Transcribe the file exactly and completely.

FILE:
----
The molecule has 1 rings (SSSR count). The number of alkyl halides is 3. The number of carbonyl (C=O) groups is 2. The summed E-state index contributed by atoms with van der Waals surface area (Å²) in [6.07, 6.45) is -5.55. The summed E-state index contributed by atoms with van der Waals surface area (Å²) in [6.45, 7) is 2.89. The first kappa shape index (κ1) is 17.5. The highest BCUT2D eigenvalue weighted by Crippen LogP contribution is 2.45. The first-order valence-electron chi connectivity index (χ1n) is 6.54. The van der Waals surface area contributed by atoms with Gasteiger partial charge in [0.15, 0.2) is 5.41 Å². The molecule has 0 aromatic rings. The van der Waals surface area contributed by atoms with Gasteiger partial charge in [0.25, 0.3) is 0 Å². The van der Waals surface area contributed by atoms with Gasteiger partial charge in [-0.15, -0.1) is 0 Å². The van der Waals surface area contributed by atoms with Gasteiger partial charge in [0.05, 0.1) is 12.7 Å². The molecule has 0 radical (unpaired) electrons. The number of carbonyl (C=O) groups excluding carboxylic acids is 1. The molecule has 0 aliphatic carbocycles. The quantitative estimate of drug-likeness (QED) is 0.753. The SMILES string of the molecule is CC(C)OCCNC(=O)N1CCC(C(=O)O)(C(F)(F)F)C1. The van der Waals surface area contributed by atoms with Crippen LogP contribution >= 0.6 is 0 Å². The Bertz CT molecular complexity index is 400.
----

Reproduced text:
The molecule has 1 rings (SSSR count). The number of alkyl halides is 3. The number of carbonyl (C=O) groups is 2. The summed E-state index contributed by atoms with van der Waals surface area (Å²) in [6.07, 6.45) is -5.55. The summed E-state index contributed by atoms with van der Waals surface area (Å²) in [6.45, 7) is 2.89. The first kappa shape index (κ1) is 17.5. The highest BCUT2D eigenvalue weighted by Crippen LogP contribution is 2.45. The first-order valence-electron chi connectivity index (χ1n) is 6.54. The van der Waals surface area contributed by atoms with Gasteiger partial charge in [0.15, 0.2) is 5.41 Å². The molecule has 0 aromatic rings. The van der Waals surface area contributed by atoms with Gasteiger partial charge in [0.25, 0.3) is 0 Å². The van der Waals surface area contributed by atoms with Gasteiger partial charge in [-0.15, -0.1) is 0 Å². The van der Waals surface area contributed by atoms with Gasteiger partial charge in [0.05, 0.1) is 12.7 Å². The molecule has 0 radical (unpaired) electrons. The number of carbonyl (C=O) groups excluding carboxylic acids is 1. The molecule has 0 aliphatic carbocycles. The quantitative estimate of drug-likeness (QED) is 0.753. The SMILES string of the molecule is CC(C)OCCNC(=O)N1CCC(C(=O)O)(C(F)(F)F)C1. The van der Waals surface area contributed by atoms with Crippen LogP contribution >= 0.6 is 0 Å². The Bertz CT molecular complexity index is 400.